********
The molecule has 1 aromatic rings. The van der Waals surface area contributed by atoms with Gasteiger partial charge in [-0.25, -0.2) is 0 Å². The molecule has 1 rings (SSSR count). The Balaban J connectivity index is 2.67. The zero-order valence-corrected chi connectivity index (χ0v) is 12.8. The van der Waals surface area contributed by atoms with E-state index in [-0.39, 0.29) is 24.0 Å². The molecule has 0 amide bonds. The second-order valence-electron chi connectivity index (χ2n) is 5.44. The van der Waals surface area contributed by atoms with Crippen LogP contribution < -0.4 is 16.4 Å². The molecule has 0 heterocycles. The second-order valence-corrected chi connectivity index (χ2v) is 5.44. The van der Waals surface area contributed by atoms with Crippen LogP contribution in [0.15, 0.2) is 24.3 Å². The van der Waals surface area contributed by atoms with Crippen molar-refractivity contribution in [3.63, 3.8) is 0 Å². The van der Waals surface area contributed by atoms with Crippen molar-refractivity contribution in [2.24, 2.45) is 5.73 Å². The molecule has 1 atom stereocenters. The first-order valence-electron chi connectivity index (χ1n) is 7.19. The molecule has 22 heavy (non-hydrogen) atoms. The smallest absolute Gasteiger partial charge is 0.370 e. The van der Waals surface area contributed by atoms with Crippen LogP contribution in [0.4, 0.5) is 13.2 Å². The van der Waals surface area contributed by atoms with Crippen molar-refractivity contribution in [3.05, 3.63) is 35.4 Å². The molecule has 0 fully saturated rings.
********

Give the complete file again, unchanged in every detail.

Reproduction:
The molecule has 1 aromatic rings. The van der Waals surface area contributed by atoms with Gasteiger partial charge in [-0.25, -0.2) is 0 Å². The molecule has 1 rings (SSSR count). The Balaban J connectivity index is 2.67. The zero-order valence-corrected chi connectivity index (χ0v) is 12.8. The van der Waals surface area contributed by atoms with E-state index in [-0.39, 0.29) is 24.0 Å². The molecule has 0 amide bonds. The second-order valence-electron chi connectivity index (χ2n) is 5.44. The van der Waals surface area contributed by atoms with Crippen LogP contribution < -0.4 is 16.4 Å². The molecule has 0 heterocycles. The second-order valence-corrected chi connectivity index (χ2v) is 5.44. The van der Waals surface area contributed by atoms with Crippen LogP contribution in [0.15, 0.2) is 24.3 Å². The van der Waals surface area contributed by atoms with Crippen molar-refractivity contribution in [3.63, 3.8) is 0 Å². The van der Waals surface area contributed by atoms with Crippen molar-refractivity contribution in [2.24, 2.45) is 5.73 Å². The molecule has 1 atom stereocenters. The first-order valence-electron chi connectivity index (χ1n) is 7.19. The molecule has 22 heavy (non-hydrogen) atoms. The smallest absolute Gasteiger partial charge is 0.370 e. The van der Waals surface area contributed by atoms with Crippen LogP contribution in [0.4, 0.5) is 13.2 Å². The van der Waals surface area contributed by atoms with Crippen molar-refractivity contribution in [3.05, 3.63) is 35.4 Å². The molecule has 0 fully saturated rings.